I'm frustrated and upset, because my ingenuity was thwarted so many times by my ex-wife that I'm now exhausted. I'm not a young man anymore. I was lucky enough to have a couple of moments of glory that proved my point - I can build valuable stuff that works - but now I don't have the energy or the financial security to make another foray into something more worthwhile than the bullshit that passes for my day job.

I'm trapped by debt that I ran up when I got sick. I'm trapped by the capitalist trap of high living costs. I'm trapped by the need to speculate to accumulate, but I've got nothing to speculate with. I'm hoisted by my own petard. The irony is not lost on me, of course.

It's torturous agony, working a job that I mastered 21 years ago. It's torturous agony, solving the same problems that I already solved a million times over, knowing full well that everything is doomed to the same fate. Of course the global financial markets are going to collapse again, imminently. Of course, the whole bullshit system can't be propped up anymore. Of course, the bubble has to burst. Bubbles always burst eventually. It's physically painful in a way that's hard to describe, knowing that the whole ridiculous house of cards is going to come crashing down again at any moment. I know it's just anxiety and stress and depression, but it's not made any better working for an investment bank, doing the same bullshit job that I was doing - I was so close to ground zero when the whole fucking financial crisis happened. I was feeling ethically challenged 10 or 11 years ago. I was feeling ethically challenged 21 years ago. Fuck my life, that I'm back doing the thing that I hate most, because it's an economic necessity.

Who's to blame? Me presumably.

Fine, pin it on me. I'll take the rap.

Imma kill myself.




The Flight I Never Took

7 min read

This is a story about missed connections...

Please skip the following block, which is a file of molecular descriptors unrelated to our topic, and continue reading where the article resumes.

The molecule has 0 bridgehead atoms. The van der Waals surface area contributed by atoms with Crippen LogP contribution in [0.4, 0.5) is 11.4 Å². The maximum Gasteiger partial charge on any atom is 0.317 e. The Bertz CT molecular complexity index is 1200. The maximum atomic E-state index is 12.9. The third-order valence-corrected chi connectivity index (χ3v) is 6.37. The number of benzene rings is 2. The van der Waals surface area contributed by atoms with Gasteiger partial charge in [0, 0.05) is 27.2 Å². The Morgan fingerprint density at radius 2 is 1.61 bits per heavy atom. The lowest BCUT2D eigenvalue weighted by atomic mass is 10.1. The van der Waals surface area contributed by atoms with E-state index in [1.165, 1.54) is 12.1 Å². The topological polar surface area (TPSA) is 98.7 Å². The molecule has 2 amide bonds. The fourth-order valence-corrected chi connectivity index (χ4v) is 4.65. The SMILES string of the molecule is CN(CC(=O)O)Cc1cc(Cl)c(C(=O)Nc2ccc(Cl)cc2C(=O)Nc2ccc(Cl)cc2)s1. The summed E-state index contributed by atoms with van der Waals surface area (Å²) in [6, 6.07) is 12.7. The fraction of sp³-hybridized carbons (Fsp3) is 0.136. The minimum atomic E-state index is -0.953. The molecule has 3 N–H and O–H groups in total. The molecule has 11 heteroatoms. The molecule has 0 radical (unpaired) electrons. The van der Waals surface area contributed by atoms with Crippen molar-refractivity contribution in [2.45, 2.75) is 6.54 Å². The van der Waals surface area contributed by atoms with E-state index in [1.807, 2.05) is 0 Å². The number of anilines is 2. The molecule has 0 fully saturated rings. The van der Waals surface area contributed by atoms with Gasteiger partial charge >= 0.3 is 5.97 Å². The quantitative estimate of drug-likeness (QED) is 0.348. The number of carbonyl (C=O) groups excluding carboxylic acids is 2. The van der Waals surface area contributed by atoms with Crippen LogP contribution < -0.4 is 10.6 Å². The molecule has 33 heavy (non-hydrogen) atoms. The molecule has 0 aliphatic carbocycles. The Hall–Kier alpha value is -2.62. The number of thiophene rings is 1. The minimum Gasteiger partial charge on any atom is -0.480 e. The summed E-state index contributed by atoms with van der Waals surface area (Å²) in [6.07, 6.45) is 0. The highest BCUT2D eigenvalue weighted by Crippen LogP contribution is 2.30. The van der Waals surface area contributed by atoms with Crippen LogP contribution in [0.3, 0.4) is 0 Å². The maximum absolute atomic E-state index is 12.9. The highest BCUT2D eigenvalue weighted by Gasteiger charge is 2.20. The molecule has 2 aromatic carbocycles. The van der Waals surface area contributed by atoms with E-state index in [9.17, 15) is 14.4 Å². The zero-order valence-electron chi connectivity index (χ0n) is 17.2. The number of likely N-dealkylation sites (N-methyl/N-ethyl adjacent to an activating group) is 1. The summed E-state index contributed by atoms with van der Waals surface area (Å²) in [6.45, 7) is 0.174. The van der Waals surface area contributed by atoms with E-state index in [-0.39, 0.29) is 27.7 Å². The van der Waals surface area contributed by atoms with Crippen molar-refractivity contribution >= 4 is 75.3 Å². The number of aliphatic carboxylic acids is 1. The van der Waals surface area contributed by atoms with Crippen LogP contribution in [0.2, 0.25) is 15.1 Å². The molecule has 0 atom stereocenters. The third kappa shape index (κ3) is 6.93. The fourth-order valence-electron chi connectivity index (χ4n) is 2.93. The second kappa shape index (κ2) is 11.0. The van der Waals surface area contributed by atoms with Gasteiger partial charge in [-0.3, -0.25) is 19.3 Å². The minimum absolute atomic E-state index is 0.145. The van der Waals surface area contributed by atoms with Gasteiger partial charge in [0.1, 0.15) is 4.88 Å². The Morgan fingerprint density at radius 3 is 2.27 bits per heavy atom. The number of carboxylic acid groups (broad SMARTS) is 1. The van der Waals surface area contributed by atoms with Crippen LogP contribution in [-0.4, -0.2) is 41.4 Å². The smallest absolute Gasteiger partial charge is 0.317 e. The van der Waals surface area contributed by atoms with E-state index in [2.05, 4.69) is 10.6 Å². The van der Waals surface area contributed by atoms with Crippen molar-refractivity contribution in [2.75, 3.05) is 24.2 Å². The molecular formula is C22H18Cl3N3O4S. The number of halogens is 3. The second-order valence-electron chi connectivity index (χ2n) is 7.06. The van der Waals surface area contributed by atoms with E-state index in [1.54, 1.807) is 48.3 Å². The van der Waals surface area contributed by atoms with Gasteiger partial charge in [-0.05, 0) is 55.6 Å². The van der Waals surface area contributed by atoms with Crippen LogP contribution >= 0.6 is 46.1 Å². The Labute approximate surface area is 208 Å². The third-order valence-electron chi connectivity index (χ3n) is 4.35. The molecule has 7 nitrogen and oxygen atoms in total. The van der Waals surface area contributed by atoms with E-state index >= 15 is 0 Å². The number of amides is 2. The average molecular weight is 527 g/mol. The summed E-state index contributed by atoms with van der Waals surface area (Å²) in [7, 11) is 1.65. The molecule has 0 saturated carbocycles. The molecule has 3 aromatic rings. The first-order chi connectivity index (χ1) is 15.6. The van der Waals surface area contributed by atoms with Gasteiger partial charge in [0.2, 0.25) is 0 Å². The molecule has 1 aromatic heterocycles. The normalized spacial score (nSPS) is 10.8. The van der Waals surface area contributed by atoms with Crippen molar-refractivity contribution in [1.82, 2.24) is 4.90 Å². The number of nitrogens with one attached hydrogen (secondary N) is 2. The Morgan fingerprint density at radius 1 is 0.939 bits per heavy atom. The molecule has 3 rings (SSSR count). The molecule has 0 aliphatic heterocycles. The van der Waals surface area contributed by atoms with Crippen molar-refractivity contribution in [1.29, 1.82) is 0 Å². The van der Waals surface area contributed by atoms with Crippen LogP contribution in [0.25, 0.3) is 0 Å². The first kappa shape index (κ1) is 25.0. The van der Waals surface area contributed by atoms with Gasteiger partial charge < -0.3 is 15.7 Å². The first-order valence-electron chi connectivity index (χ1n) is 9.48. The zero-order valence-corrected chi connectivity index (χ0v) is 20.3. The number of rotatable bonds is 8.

San Francisco Flights

Like many people, I have a large collection of digital photos. My library starts in 2005, when a group of friends and I pooled our holiday snaps from a trip to Venezuela. Travel photography is the main thing that featured until my life started getting erratic. I have an increasingly random muddle of photos and screenshots, like a breadcrumb trail leading back to saner and more stable times.

2008 was the beginning of a much more exciting life than I had led before. I quit my investment banking career, developed some iPhone apps, retrained as an electrician, called off my wedding and went back to IT consultancy work. Having lived under the dark storm-cloud of an abusive relationship for far too long, I finally decided I'd had enough and broke up with my fiancée. I made a new group of friends and rebooted my life - as a prescription for depression, that shock treatment worked perfectly.

Fast-forward to 2011 and I knew that my relationship - back together with the girl who my friends call "the poison dwarf" - was destroying my world and ruining my happiness. I spent 3 amazing months in Cambridge and I'd fallen in love with somebody else, but I was too loyal; too faithful; too committed to give up on a failing relationship and go for what I really wanted.